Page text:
Psych! How Behavioral Science Can Help You Keep Your New Year’s Resolutions

man doing pullups

Of the 40% of people who take part in some sort of New Year goal planning, how many actually keep them? Some studies suggest a number as low as 8%–which we admit, seems a bit low. But that’s no excuse to skip out on your resolutions! At Studio SWEAT onDemand, we love that so many people are trying to be happier and healthier than ever – we just want to acknowledge that making consistent lifestyle changes may require a more tried-and-true strategy, so let’s turn those resolutions into solutions.

Could behavioral science help you keep a fitness resolution or two? We decided to study up on advice from psychologists and put together our favorite tips and mind tricks. So without further ado, here are 5 ways psychology can teach you how to keep your New Year’s Resolutions!

  1. It’s All About Those Habits

Keeping New Year’s Resolutions is not just about breaking bad habits: it’s about establishing good ones, too. In behavioral psychology, a habit is a way of thought or action that becomes automatic with practice. These automatic actions are called “conditioned” responses, and they’re usually triggered by a stimulus.

Want to turn your fitness resolution into a long-lasting, positive habit? You could connect your resolution to a previous habit you already have. Let’s say you always walk in through the door around 6pm and you immediately pour a glass of wine. You can really make a difference by connecting a new habit, like instead walking in and changing right into your workout clothes, making that the new coupled pairing habit.

  1. Little Challenges – Big Results

Ambition is great. But for those trying to keep their New Year fitness motivation… not so much. Establishing new habits is all about small actions performed with consistency and practice. That means if you gave yourself a big, sweeping resolution like “I’m going to finish a half marathon by the end of the year,” that’s going to be VERY difficult to achieve if you’re not used to it. You may have better luck breaking down that resolution into simpler, smaller sections. So, a promise of finishing a 13 mile run all at once could be divided into a fitness resolution like: “I’m going to go on a run 1 more day and 1 more mile than I usually do, every single week.” The easier it is to repeat your new habit, the more luck you’ll have repeating it!

group fitness class

 

  1. Discrete – Not Just an Island in Greece

On the same vein, you’ll have better success with your fitness motivation if you think of your resolutions as something discrete and quantifiable. Simply put, it’s all about the numbers.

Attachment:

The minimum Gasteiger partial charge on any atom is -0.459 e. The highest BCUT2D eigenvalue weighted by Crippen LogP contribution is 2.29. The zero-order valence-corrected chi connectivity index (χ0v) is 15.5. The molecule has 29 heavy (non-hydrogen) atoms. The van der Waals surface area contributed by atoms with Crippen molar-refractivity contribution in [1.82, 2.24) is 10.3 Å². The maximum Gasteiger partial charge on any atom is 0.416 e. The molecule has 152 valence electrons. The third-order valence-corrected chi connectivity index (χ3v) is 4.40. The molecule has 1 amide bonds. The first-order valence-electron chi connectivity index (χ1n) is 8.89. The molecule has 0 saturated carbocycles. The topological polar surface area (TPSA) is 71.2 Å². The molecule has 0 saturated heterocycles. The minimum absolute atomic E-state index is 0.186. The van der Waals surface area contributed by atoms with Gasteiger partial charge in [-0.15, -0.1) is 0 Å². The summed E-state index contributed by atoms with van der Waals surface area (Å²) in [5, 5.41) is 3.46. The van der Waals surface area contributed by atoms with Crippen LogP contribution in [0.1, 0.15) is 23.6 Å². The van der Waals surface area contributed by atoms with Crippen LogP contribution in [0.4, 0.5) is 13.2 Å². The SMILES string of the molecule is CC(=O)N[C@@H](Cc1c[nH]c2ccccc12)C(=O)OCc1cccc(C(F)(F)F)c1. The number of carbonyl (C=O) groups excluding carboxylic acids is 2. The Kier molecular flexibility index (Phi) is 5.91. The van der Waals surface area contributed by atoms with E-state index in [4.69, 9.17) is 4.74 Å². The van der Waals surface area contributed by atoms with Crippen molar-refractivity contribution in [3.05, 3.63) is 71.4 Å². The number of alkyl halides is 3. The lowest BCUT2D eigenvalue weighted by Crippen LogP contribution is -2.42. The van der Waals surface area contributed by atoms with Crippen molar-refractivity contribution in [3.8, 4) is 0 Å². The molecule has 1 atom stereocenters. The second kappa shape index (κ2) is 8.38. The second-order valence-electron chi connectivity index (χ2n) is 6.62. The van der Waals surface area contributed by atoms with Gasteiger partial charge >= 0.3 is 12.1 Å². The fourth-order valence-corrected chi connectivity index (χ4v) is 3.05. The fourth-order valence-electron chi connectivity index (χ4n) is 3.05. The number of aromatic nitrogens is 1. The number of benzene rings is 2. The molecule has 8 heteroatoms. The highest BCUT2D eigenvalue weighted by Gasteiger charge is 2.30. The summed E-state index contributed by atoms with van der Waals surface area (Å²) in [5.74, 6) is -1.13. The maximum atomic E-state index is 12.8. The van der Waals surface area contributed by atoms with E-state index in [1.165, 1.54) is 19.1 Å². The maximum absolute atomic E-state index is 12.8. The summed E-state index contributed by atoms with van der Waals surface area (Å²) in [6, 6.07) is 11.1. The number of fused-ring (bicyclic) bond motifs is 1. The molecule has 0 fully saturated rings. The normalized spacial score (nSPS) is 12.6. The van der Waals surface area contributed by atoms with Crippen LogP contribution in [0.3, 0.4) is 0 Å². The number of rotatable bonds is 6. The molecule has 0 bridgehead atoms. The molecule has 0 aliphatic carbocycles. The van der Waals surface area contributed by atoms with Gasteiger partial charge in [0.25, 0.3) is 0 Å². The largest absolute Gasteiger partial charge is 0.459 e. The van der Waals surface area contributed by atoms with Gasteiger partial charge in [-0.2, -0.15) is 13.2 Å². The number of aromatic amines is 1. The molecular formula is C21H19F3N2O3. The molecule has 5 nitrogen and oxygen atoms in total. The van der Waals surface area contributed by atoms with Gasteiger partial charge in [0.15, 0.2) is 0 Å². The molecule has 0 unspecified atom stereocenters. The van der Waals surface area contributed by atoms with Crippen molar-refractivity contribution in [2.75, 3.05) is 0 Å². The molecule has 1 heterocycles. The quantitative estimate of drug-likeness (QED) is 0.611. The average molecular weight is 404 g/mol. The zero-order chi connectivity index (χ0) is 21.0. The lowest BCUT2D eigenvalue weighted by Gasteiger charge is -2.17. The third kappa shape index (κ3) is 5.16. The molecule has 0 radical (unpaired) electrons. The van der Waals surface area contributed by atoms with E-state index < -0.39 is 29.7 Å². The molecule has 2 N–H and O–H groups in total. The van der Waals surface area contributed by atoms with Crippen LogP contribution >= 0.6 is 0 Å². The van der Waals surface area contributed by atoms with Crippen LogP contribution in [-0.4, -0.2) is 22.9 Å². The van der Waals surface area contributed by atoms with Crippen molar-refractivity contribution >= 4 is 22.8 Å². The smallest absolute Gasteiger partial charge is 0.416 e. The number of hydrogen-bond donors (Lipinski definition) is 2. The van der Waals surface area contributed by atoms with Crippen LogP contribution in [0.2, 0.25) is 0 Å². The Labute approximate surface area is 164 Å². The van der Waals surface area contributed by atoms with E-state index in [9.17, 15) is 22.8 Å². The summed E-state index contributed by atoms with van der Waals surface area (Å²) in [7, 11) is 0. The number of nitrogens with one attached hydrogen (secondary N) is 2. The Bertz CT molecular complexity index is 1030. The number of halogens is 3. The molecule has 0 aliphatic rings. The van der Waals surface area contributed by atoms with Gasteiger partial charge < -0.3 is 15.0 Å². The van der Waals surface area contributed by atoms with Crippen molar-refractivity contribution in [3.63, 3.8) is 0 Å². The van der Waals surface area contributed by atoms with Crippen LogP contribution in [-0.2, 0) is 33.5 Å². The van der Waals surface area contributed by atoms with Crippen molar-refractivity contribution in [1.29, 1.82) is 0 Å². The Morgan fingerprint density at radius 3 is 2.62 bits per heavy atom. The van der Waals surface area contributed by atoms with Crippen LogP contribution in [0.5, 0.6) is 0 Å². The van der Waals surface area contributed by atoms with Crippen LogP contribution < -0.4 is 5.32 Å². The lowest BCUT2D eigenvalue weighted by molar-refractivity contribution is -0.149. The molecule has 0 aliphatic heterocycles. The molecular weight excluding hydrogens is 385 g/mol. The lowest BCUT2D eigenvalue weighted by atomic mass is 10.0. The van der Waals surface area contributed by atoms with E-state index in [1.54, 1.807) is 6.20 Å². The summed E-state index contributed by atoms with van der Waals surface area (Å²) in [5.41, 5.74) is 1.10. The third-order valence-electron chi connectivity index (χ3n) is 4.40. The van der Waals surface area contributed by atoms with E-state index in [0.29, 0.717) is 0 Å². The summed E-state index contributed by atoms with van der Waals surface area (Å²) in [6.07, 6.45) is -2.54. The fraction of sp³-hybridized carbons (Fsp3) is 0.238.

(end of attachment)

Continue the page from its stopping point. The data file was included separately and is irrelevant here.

If you gave yourself a big, sweeping resolution like: “I’m going to finish a 90 minute Spinning workout,” you may have better luck breaking down that resolution into simpler, smaller sections. For example, “I’m going to join Spin class videos online that are 10 minutes longer than I usually do, starting with just 30 minute classes, then each month adding slightly longer classes, like 35 minutes, then 40 minutes, then 45, etc.”

And then? Practice, practice, practice.

  1. It Takes a Village

Don’t go it alone! Like going to the movies or unpacking, some activities are just plain better when you’re in a group. A support system can help keep you in check, give you a sounding board when you’re struggling, and give you some much-needed affirmation when you’re doing well. And don’t think you can’t find that with at-home fitness solutions. You’ll be surprise at the support you can find in an online forum, like Studio SWEAT onDemand’s, which is called the Komrades group. Click HERE to check it out!

group fitness box jumps

 

  1. Rewrite Your Self-Story

In psychology, there’s a notion that every person tells a story about themselves and who they are. These “self-stories” have a powerful effect on our decisions, our actions, and yes, the goals we set for ourselves.

So, making important lifestyle changes isn’t just about changing your actions, it’s also about changing your mindset. Some psychologists recommend that you write out your “story,” and look out for narratives that don’t exactly match up with your New Year goal planning. For example, if you notice that you write about yourself as someone who hates routine and the mundane, try to “rewrite” your story so you’re someone who is more disciplined!


We understand more than anyone: long-term changes take real effort. But, that doesn’t mean it’s not worth trying! In fact, we’ve got the best tool for people that want to keep their New Year’s fitness motivation: Sign up for our 7-Day Free Trial for some incredible full-body workouts and the best Spinning class videos online. If you like it, sign up for our All Access Pass and get the ultimate fitness tool for the rest of the dang year!

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